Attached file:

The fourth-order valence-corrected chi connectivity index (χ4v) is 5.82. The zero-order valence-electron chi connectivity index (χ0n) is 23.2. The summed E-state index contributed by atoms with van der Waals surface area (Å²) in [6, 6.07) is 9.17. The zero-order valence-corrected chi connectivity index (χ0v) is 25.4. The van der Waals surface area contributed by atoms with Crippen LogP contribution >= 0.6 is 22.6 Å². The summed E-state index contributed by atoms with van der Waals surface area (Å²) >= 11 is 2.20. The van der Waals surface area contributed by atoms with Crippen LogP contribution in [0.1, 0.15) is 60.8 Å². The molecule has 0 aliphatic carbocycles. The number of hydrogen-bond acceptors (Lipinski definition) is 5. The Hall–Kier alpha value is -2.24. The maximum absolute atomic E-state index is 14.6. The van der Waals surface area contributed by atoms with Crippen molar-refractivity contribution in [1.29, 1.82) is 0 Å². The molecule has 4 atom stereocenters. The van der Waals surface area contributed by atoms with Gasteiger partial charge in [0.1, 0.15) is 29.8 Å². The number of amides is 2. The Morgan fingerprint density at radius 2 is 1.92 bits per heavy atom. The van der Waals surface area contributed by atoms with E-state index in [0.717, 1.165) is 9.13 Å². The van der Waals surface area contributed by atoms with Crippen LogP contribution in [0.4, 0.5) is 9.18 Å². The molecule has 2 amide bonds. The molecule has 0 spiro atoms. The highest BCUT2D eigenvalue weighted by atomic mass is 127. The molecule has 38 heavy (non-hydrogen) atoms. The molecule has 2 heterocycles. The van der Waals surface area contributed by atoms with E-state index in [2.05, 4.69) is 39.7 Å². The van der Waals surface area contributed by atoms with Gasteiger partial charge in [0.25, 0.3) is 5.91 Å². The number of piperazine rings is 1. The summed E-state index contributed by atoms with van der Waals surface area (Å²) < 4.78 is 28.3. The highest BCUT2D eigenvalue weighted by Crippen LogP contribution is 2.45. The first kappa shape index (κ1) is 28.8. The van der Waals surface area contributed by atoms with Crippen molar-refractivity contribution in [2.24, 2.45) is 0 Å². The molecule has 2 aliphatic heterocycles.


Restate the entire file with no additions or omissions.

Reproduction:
The fourth-order valence-corrected chi connectivity index (χ4v) is 5.82. The zero-order valence-electron chi connectivity index (χ0n) is 23.2. The summed E-state index contributed by atoms with van der Waals surface area (Å²) in [6, 6.07) is 9.17. The zero-order valence-corrected chi connectivity index (χ0v) is 25.4. The van der Waals surface area contributed by atoms with Crippen LogP contribution >= 0.6 is 22.6 Å². The summed E-state index contributed by atoms with van der Waals surface area (Å²) >= 11 is 2.20. The van der Waals surface area contributed by atoms with Crippen LogP contribution in [0.1, 0.15) is 60.8 Å². The molecule has 0 aliphatic carbocycles. The number of hydrogen-bond acceptors (Lipinski definition) is 5. The Hall–Kier alpha value is -2.24. The maximum absolute atomic E-state index is 14.6. The van der Waals surface area contributed by atoms with Crippen molar-refractivity contribution in [1.29, 1.82) is 0 Å². The molecule has 4 atom stereocenters. The van der Waals surface area contributed by atoms with Gasteiger partial charge in [0.1, 0.15) is 29.8 Å². The number of amides is 2. The Morgan fingerprint density at radius 2 is 1.92 bits per heavy atom. The van der Waals surface area contributed by atoms with E-state index in [0.717, 1.165) is 9.13 Å². The van der Waals surface area contributed by atoms with Crippen LogP contribution in [0.4, 0.5) is 9.18 Å². The molecule has 2 amide bonds. The molecule has 0 spiro atoms. The highest BCUT2D eigenvalue weighted by atomic mass is 127. The molecule has 38 heavy (non-hydrogen) atoms. The molecule has 2 heterocycles. The van der Waals surface area contributed by atoms with E-state index in [2.05, 4.69) is 39.7 Å². The van der Waals surface area contributed by atoms with Gasteiger partial charge in [0.25, 0.3) is 5.91 Å². The number of piperazine rings is 1. The summed E-state index contributed by atoms with van der Waals surface area (Å²) < 4.78 is 28.3. The highest BCUT2D eigenvalue weighted by Crippen LogP contribution is 2.45. The first kappa shape index (κ1) is 28.8. The van der Waals surface area contributed by atoms with Crippen molar-refractivity contribution in [2.24, 2.45) is 0 Å². The molecule has 2 aliphatic heterocycles.